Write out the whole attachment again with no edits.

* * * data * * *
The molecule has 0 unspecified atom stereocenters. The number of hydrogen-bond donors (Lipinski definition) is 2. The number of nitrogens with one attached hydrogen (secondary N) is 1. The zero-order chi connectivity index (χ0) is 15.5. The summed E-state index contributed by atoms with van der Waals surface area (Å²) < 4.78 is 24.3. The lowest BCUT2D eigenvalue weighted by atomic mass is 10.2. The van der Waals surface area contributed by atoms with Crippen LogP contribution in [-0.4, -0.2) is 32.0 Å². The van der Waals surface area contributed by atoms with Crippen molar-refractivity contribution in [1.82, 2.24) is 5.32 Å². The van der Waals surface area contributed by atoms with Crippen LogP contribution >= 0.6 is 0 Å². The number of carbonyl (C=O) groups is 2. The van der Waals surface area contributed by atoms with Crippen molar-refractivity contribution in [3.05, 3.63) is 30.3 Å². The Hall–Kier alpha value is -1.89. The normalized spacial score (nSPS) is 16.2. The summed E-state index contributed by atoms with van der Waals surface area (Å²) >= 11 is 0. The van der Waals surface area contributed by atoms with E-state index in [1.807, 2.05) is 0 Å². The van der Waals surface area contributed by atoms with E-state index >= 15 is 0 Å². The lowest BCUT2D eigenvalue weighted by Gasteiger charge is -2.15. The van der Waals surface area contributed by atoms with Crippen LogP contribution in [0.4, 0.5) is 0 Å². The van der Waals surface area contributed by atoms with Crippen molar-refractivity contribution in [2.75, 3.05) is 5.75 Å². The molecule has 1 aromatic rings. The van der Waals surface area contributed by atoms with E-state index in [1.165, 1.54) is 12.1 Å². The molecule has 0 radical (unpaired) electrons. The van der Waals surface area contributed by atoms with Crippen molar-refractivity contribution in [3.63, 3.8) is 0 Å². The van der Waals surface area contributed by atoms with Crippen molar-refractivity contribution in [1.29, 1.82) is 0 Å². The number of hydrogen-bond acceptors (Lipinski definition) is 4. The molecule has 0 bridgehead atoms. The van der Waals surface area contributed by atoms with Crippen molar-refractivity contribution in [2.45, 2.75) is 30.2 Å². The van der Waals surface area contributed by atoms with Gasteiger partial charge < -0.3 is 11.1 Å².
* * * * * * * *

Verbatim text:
The molecule has 0 unspecified atom stereocenters. The number of hydrogen-bond donors (Lipinski definition) is 2. The number of nitrogens with one attached hydrogen (secondary N) is 1. The zero-order chi connectivity index (χ0) is 15.5. The summed E-state index contributed by atoms with van der Waals surface area (Å²) < 4.78 is 24.3. The lowest BCUT2D eigenvalue weighted by atomic mass is 10.2. The van der Waals surface area contributed by atoms with Crippen LogP contribution in [-0.4, -0.2) is 32.0 Å². The van der Waals surface area contributed by atoms with Crippen molar-refractivity contribution in [1.82, 2.24) is 5.32 Å². The van der Waals surface area contributed by atoms with Crippen LogP contribution >= 0.6 is 0 Å². The number of carbonyl (C=O) groups is 2. The van der Waals surface area contributed by atoms with Crippen molar-refractivity contribution in [3.05, 3.63) is 30.3 Å². The Hall–Kier alpha value is -1.89. The normalized spacial score (nSPS) is 16.2. The summed E-state index contributed by atoms with van der Waals surface area (Å²) >= 11 is 0. The van der Waals surface area contributed by atoms with E-state index in [1.807, 2.05) is 0 Å². The van der Waals surface area contributed by atoms with E-state index >= 15 is 0 Å². The lowest BCUT2D eigenvalue weighted by Gasteiger charge is -2.15. The van der Waals surface area contributed by atoms with Crippen LogP contribution in [0.4, 0.5) is 0 Å². The van der Waals surface area contributed by atoms with Crippen molar-refractivity contribution in [2.75, 3.05) is 5.75 Å². The molecule has 1 aromatic rings. The van der Waals surface area contributed by atoms with E-state index in [1.165, 1.54) is 12.1 Å². The molecule has 0 radical (unpaired) electrons. The van der Waals surface area contributed by atoms with Crippen molar-refractivity contribution in [3.63, 3.8) is 0 Å². The van der Waals surface area contributed by atoms with Crippen molar-refractivity contribution in [1.29, 1.82) is 0 Å². The number of hydrogen-bond acceptors (Lipinski definition) is 4. The molecule has 0 bridgehead atoms. The van der Waals surface area contributed by atoms with Crippen molar-refractivity contribution in [2.45, 2.75) is 30.2 Å². The van der Waals surface area contributed by atoms with Gasteiger partial charge < -0.3 is 11.1 Å².